Carter Johnson

Ph.D.Carter Johnson

My research is focused on understanding interactions between sea otters and the Dungeness crab fishery in southeast Alaska. Sea otters were reintroduced to the area in the 1960s after decades of absence and as that population has grown, concerns have emerged around potential conflicts with fisheries. Through my research I hope to gain a deeper understanding of the dynamics that control both sea otter and Dungeness crab populations in southeast Alaska and help inform the management of both species.


How did you initially become interested in your specific field of study? 

I grew up in Washington state and spent my formative years in and around the waters of Puget Sound — boating, crabbing, and scuba diving all fostered my interest in the ocean. I got my bachelor’s degree in Aquatic and Fishery Sciences from the University of Washington and while I was there, I worked as a field technician for a PhD student (Jessie Hale) studying sea otter ecology on the Washington coast. My experience as a field technician led me to the sea otter realm, and I’ve studied them ever since. I think sea otters are a fascinating species ecologically, particularly in their ability to impact coastal ecosystems.


What attracted you to pursue graduate studies at UAF? 

In 2019, I attended a sea otter conference in Seattle where I saw a presentation from my now-advisor Dr. Ginny Eckert. Her talk focused on sea otters in southeast Alaska, their role in coastal ecosystems, and the impacts they have had on fisheries — all topics I was interested in. I reached out to her a year later to discuss research ideas, and after working those ideas into the research proposal portion of my application, I received an NSF Graduate Student Fellow Program award that funded me to go to school. My experience at UAF has been amazing so far, and I’ve been lucky to assemble a stellar graduate committee that includes my advisor Dr. Eckert, Dr. Franz Mueter (UAF), Dr. Daniel Monson (USGS), and Dr. Anne Salomon (Simon Fraser University).


What motivates you? What do you think is important about your work?

Dungeness crab and sea otters are both incredibly important in southeast Alaska, and many groups of people have a vested interest in how their populations change and interact. Because sea otters can have such a big impact on the invertebrate species they eat, discussions around sea otters in Alaska are inherently tied to food security and economic well-being. Understanding how humans, sea otters, and our shared prey coexist is crucial and it is my hope that my research can help contribute to that understanding. It is a privilege to work where I do and I feel lucky everyday to be working on this project.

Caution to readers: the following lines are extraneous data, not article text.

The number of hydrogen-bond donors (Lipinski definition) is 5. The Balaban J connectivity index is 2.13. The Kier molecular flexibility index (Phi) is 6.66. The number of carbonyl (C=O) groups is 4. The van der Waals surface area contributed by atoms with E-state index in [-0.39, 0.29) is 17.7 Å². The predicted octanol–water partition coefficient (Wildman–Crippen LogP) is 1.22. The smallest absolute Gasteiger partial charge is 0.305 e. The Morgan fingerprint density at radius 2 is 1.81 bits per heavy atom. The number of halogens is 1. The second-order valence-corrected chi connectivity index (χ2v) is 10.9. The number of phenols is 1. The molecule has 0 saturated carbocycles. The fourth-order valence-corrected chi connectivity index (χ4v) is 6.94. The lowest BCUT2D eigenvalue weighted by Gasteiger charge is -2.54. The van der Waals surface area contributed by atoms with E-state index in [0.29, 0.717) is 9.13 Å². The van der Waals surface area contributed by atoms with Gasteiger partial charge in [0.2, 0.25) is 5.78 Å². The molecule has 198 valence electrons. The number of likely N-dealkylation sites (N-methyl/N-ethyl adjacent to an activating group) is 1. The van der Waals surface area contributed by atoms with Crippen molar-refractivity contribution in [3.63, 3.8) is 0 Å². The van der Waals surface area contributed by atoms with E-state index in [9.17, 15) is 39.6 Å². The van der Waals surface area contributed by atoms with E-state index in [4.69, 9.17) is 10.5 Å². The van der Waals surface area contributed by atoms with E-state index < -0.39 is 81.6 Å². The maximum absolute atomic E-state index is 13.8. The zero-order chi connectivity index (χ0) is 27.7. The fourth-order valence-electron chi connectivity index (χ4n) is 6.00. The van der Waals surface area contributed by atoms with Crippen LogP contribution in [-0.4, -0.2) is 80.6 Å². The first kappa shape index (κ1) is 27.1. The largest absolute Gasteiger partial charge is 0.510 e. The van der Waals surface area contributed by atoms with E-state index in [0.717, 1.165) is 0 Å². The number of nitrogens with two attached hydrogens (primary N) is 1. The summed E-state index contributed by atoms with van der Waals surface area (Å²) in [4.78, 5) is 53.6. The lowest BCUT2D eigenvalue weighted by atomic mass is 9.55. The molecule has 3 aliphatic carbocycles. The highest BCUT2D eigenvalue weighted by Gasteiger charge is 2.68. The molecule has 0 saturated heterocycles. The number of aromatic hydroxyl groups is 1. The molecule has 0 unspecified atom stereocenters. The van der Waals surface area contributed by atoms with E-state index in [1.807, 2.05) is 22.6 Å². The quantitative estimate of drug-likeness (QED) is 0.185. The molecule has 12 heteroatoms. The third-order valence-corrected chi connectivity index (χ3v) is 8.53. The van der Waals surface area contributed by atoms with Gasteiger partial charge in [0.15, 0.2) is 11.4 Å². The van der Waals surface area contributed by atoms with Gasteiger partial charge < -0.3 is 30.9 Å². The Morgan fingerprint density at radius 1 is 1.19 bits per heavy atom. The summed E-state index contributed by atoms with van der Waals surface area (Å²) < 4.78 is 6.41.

Have you faced any challenges in your pursuit of graduate studies? 

Finding my way into graduate school was a challenge and took me three years of applying. Balancing a full-time job with graduate school applications was a big hurdle, but I was lucky to have an amazing network of family, friends, and my partner that encouraged me along the way. I got a lot of “no’s” along my journey to graduate school, but I only needed one “yes” to get in — persistence is what eventually got me there!


What are the next steps in your career? 

Right now, I plan to stay in the coastal ecology field after finishing my degree. My dream is to work as a research scientist and contribute to applied research that directly informs management, whether that is with an agency, a non-profit, or some other organization.


What advice would you give to incoming or current graduate students?

Talk to as many people about your research topic as you can and do your best to maintain those connections — every person offers a different perspective. Graduate school research is inherently about the details, but it can be easy to get lost. Take time periodically to remind yourself about the “big picture” of your project and let that drive your research.